What You Need to Know Before Undergoing FAA Registration
Drones are the new remote control craze. They are constant bestsellers in hobby shops and specialty online stores, and hobbyists, both young and old, are enjoying these nifty toy inventions. However due to near brushes with commercial airliners, the FAA, or the Federal Aviation Administration, has decided to impose stricter rules on these newfangled flying technologies. Consumer-grade UAVs are now obligated to register with the FAA.
Reasons behind the rules
Due to the influx of consumers purchasing these machines, the FAA was concerned with the fact that many of these individuals might not possess any schooling in working on RC aircrafts and secure-airspace procedures. There have been reports of drones hovering near airport zones while another broke down close to the White House.
Drones are pretty much simple to operate; however, they are not fool-proof mechanisms. There are a few factors that could go wrong at some point—its GPS might have been set badly, or poor propeller installation might cause the particular part to be dislodged while in mid-flight. Registering with the FAA is aimed to provide knowledge on flyers that might not have any bad intentions but might also not have perused guidelines that come with majority of drone merchandise in the United States. Registration will also allow the government and the police to catch drone users who are irresponsible pilots.
Drone hobbyists whose UAS (Unmanned Aerial Systems) weigh over 0.55 lbs. (250 g) and less than 55 lbs. (25 kg) upon take off, and are being used out of doors, are obligated to register with the Federal Aviation Administration. The UAS’s control panel can be tied or remote controlled. However, if you fly your drones inside the house, there is no need to register your drone. If you have plans to use them outside though, the law necessitates that you have them registered.
Residents in United States, 13 years of age or older who use drones, are required to register. The registration will also act as a certificate of ownership for drone pilots who are non-citizens. Registration will require the individual’s complete name, physical address and a valid email address, the latter which will be employed as the individual’s login ID for his or her account.
Registration requires a payment of $5.00 which can be paid by way of credit or debit card. People who have signed up are also required to renew their registration every 3 years and pay the official fee. The $5.00 fee, according to the FAA, covers producing, maintenance and registry improvement expenses which assist in confirming users.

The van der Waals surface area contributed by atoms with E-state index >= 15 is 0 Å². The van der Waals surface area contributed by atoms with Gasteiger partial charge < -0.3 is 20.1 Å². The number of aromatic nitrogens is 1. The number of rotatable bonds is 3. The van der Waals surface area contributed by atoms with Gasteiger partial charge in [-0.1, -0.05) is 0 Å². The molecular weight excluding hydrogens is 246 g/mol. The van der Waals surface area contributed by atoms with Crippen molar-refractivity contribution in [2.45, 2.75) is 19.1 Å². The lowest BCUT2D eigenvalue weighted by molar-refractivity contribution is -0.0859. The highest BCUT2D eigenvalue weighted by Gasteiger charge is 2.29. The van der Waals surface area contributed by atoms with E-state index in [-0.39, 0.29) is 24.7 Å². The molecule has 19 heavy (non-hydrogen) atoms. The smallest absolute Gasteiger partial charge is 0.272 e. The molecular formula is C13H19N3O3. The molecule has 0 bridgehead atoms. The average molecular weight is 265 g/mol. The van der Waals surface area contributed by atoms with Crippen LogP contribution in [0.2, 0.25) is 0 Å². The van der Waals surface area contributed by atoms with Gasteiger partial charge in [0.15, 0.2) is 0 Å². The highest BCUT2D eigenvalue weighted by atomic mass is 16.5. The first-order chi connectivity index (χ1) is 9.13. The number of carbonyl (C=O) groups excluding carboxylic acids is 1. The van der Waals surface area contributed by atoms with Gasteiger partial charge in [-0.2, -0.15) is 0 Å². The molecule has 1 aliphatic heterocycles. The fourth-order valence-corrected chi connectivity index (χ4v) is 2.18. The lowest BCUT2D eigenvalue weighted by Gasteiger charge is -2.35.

Once users have signed up, they will be provided with a distinctive number to indicate their own UAS. With this, users are given the leeway to buy additional drones whenever they want without undergoing another registration procedure. In addition, should you decide to sell your aircraft model, you can simply get rid of its number. Users are also required to hang onto physical or electronic evidence of their registration for whenever they have plans to operate their drones.
Individuals who are into recreational drone use are not obligated to source anything particular with regards to their aircraft with the FAA, like its model. The registration data is connected to the registration number though, so you have to remember this important aspect. According to the FAA, the data they accumulate will only be seen by the organization plus the servicer manning their archives. Also, keep in mind that users’ names and addresses are searchable by way of their registration numbers. This is because drones and other related machines have a tendency to fly off track and in case a UAS lands in your backyard, tracking down its owner will be easier and faster.
Penalties for not registering your drone with the FAA
In case you have been pretty much a responsible owner and have made plenty of safe flights up there, it might be a tad tempting to skip the whole procedure. However, remember that the FAA has also said that failure to register might lead to civil penalties that can cost over $20,000. Criminal penalties might also include more than $220,000 plus a 3-year imprisonment.
Then again, if you have followed airspace rules, you don’t have to be worried over the consequences. However, many have voiced that penalties of over $20,000 for operating an unregistered drone, even if you have been doing it the entire time in your own place, appears to be too outrageous for such a misdemeanor.
A number of individuals have also spoken that registration may not really solve issues like risky and/or inconsiderate piloting. Then again, this is only FAA’s reminder to us that there are in fact, standard rules that one has to follow whenever they are manning UAS.
These are additional rules that drone owners must know:
- In case you are 13 years old or younger, you are required to have your parents, a guardian or anybody older to sign up for you.
- UAS that weigh over 55 lbs. need to sign up by employing a different procedure.
- In case you want to make use of your UAS for commercial reasons (this includes photography, videography and filmmaking), you are obligated to sign up with a different procedure.
- If you want to operate the drone outside the US, you have to sign up through a different procedure.
- Keep in mind that operating a drone or UAS near airports or other similar locations is strictly prohibited by the FAA. Other prohibited locations include Washington, DC, national parks, military bases and areas with heavy population.
- Do not operate your drone in places where it will not be visible.
In order to keep up and continue the fun you have with your drone, just remember to follow the rules—they are there to keep everybody safe. Being a responsible drone pilot means you will have more chances to enjoy your hobby in the days to come, in any (safe and uncompromising) location.